On Math, The Science Of Mnemonics And Memory Modalities

| Podcast

chalkboard with a math formula on itIn this episode of the Magnetic Memory Method Podcast, we discuss mental imagery, science and a new book on memorizing numbers and math.

Episode Note:

The book I mentioned is available under the title, How to Learn and Memorize Math, Numbers, Equations and Simple Arithmetic for Kindle.

If you prefer video courses, please check out the premium version of this book in video course format.

I want to thank you kindly for visiting and look back to this page soon for a full discussion of the episode, the Method of Loci, mnemonics, creating a Memory Palace network and more topics related to memorizing math.

All that said, here is the correspondence I received as referred to in this episode of the podcast:

Hi Anthony,

I have a question I would like to ask. Using mnemonics what have you committed to memory?

I’m interested in using mnemonics to educate myself, to learn and be able to remember a vast sum of knowledge, that I find enjoyable, and I find it inspirational to hear, what others have achieved using such techniques.

Kind regards.

This is a great question, and answering it helps me describe just how versatile the Magnetic Memory Method – and mnemonics in general – happen to be.

Over the years I have memorized a wide variety of information types.

This TEDx Talk is perhaps the most memorable:

Here’s a tutorial on how to memorize a speech or presentation yourself if you’re interested in that skill.

I’ve also used memory techniques to learn:

* Foreign language vocabulary in a variety of languages including a bunch of Chinese characters

* Musical notation like the bass clef, key signatures and the Circle of Fifths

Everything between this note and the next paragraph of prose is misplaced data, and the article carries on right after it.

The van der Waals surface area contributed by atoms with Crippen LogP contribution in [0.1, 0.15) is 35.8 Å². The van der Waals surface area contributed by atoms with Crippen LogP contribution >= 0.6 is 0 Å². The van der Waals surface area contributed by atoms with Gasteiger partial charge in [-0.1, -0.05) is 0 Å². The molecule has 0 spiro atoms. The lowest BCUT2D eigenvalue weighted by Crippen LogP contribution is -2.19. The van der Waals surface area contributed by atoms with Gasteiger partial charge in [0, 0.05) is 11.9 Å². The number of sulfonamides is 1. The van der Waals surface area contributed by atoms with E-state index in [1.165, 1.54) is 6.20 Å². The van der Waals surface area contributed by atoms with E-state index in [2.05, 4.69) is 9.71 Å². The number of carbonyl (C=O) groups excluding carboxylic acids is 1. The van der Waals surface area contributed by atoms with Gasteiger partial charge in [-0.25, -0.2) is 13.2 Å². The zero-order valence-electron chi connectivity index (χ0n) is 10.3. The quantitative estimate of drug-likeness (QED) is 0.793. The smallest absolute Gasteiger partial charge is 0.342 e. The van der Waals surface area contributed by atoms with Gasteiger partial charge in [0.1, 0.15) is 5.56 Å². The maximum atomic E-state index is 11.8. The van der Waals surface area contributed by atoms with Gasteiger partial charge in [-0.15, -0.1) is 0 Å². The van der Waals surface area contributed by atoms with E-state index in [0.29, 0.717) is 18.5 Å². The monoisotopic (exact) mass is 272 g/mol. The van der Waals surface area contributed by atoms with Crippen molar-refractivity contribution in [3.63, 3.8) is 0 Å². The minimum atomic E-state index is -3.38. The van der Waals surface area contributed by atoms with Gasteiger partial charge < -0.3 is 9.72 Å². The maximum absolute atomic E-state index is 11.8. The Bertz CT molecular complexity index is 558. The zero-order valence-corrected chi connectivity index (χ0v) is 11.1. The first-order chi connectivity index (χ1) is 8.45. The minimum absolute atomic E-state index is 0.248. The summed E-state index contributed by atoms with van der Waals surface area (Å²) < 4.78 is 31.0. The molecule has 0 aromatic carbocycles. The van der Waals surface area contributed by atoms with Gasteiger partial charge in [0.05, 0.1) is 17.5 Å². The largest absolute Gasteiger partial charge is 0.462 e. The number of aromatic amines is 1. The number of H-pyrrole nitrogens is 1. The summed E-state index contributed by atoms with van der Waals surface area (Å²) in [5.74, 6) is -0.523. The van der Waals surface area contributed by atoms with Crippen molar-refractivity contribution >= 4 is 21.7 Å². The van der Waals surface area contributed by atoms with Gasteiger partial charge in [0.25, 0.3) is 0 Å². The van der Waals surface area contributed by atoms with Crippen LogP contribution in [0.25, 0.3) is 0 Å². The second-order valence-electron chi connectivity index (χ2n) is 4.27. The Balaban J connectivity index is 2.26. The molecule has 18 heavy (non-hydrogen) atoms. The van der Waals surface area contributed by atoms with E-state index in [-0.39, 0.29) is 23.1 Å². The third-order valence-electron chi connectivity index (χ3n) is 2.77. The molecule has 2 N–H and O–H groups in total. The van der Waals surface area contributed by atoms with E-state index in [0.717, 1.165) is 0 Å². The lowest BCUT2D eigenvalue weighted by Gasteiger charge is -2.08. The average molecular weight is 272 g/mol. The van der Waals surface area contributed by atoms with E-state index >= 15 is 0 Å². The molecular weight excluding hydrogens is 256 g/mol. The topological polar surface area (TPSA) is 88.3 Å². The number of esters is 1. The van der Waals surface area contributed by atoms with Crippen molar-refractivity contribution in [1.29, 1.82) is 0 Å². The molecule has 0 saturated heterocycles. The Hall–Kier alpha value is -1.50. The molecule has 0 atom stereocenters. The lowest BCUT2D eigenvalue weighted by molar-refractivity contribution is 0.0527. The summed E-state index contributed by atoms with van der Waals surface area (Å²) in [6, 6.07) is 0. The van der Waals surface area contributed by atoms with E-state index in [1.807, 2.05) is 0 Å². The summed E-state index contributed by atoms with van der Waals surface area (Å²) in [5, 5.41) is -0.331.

* Dates and facts

* Seat numbers on airplanes and trains

* Poetry

* Famous quotes

* Randomized decks of cards

* To-do lists (which as Derren Brown points out, Memory Palace to-do items are for more likely to get done)

* Philosophical concepts

* Names of people I meet

* Street and city names

* Addresses

* Phone numbers

* Film and book titles

* Recipes

* Call numbers at the library

* Appointment times

* The steps involved in learning something new

* … and I’m sure there’s much more.

For me, the ultimate trick has always been to use locations (spatial memory). Some people toss their visual associations “into the void” of their minds without locating them some place.

And for some people, that’s just fine.

But I’m an advocate for localized organization.

Why? I’ve talked about this a lot before in other editions of the Magnetic Memory newsletter, the key idea being that we have an unconscious fear of losing things (objects, certainly, but especially losing our minds).

Thus, when we create a visual image to help us remember something and then stick it in a clearly visualized mental location based on a familiar location, we eliminate the fear and anxiety we naturally have a losing things and can focus on embedding that information instead.

Just a theory?


But theory is irrelevant when it comes to real life applications of these techniques.

This stuff works.

And there’s science behind it too. And incredible teachers of memory like Barbara Oakley of Learning How to Learn who also stick to the science.

Anyone who knows me knows that I have very limited patience for anything that can’t be empirically demonstrated in front of a council of disinterested men and women in lab coats.

That’s just the way my Magnets roll.

Further Resources:

In Praise of the Mnemonic Peg System

How to Memorize Numbers with the Major Method

Method of Loci article on Wikipedia

List of mnemonic Devices

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